AL dinner benefits
The American Legion Post 310 Auxiliary is hosting a salad dinner from 5 to 7 p.m. Friday, March 16, and a corned beef and cabbage dinner with all the fixings, from 5 to 7 p.m. Saturday, March 17 (Saint Patrick’s Day). Proceeds from both meals benefit the youth activities in the lake Community.

Rosser VFD chili supper
The Rosser Volunteer Fire Department is hosting its annual chili and stew supper with doors opening at 5 p.m. and the auction starting at 6:30 p.m. Saturday, March 17, at the station in Rosser.

VFW homeless vet benefit
A benefit for the local VFW Post 4376 and the homeless veterans home being built near the Dallas VA hospital, will feature the Stephen Pride Show on Saint Patrick’s Day, Saturday, March 17 at the VFW Post 4376, Seven Points.

 

 

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Top News

State heads for May 29 primary election
Candidate signup extended to March 9
Monitor Staff Reports
AUSTIN–Federal judges in San Antonio unveiled interim maps for the state’s congressional delegation and for the state Legislature last Tuesday in time for a unified primary election May 29.
The justices also released agreed upon maps for the Senate districts formed in early February.
The court asked political parties to detail the election law waivers they would need in order to hold their primaries then.
Here are the new dates:
• Filing for all offices were to reopen Friday, March 2, and will close Friday, March 9.
• Early voting will begin May 14.
• Any runoff election would be set for July 31.
The new maps split the four new congressional seats as two Republican and two Democratic.
Attorney General Greg Abbott said these maps are much closer to those originally approved by the Texas Legislature last year. “I consider these interim maps to be a substantial improvement over the maps previously issued by the San Antonio court,” he stated in a press release Wednesday. “The court properly rejected demands by some plaintiffs to draw drastic and over-reaching maps.”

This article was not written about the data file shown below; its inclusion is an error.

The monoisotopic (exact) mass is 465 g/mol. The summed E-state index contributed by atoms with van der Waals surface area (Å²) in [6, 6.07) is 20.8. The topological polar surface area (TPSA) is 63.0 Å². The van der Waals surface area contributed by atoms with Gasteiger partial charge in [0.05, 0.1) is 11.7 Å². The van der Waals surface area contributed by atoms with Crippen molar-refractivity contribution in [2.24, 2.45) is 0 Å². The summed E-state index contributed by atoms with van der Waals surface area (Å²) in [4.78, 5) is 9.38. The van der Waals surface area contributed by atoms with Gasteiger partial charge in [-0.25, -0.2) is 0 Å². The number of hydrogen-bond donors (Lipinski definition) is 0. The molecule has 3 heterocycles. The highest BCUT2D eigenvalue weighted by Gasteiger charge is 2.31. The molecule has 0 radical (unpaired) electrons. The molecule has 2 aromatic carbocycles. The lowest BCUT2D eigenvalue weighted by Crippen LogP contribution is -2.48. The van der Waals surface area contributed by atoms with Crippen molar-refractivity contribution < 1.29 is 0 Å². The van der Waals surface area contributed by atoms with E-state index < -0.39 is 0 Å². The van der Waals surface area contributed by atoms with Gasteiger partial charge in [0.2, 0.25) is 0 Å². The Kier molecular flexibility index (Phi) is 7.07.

Gov. Rick Perry added, “While we believe the original maps drawn by the Texas Legislature were fair and legal, I am pleased we finally have maps that enable us to proceed with our elections.”
The state objected to the court’s first maps because the judges started their drawings from the current political maps instead of starting with the maps approved by the Legislature last year. The U.S. Supreme Court kicked those back, telling the Texas judges to start from the Legislature-approved maps, correcting for violations of the federal Voting Rights Act, based on the strength of legal challenges presented.
According to political analyst Robert Miller, the Republicans will be favored to have 25 seats in the Congressional delegation after the 2012 elections, and the Democrats 11.

 

Potholes follow rains, city tries to keep up
The story of a country road
By Pearl Cantrell
Monitor Staff Writer

PAYNE SPRINGS–Payne Springs council members were all handed a list of complaints regarding potholes and road repairs needing to be made at the last council meeting, Feb. 21.
The city secretary had been told to document the calls and complaints that come in regarding roads as a check against the work currently being done by the city to fill potholes and make repairs.
With recent rains washing over some of the roads due to inadequate drainage, the secretary handed in a list of 17 complaints.
“Nothing gets done,” Del Mar resident Craig Thurmon told The Monitor following the meeting.
“I dare one of these policemen to give me a ticket for weaving along Leisureland Road to miss the potholes,” he taunted.
Council action on roads taken Feb. 21 included approving the purchase of a four-foot attachment for a leased backhoe to assist in the clearing of ditches alongside city- maintained roadways. Currently, the city is using an 18-inch wide bucket for the same purpose.
Councilman Chris Reed reported finding one that would serve the city’s need for around $900, including shipping, via the Internet.
“It’s something we need real bad to clean out the ditches, councilman Michael Juica agreed.
The next morning, The Monitor, along with the city secretary, toured the trouble spots identified by city residents via the list to see first hand, what Payne Spring residents are driving on.
The city is responsible for maintaining 27 miles of roads in the city limits. These are interspersed with sections of roadway maintained by Henderson County Precinct 2 Commission Wade McKinney.
In May 2011, voters renewed a quarter of 1 percent from the collectible sales tax in the city to be dedicated to road maintenance. However, it was approved by only the barest of margins – 13 approved the dedicated funding, while 12 opposed it.
Sales tax collected in Payne Springs still remains at the lowest rate of any city around the lake, at 8 percent.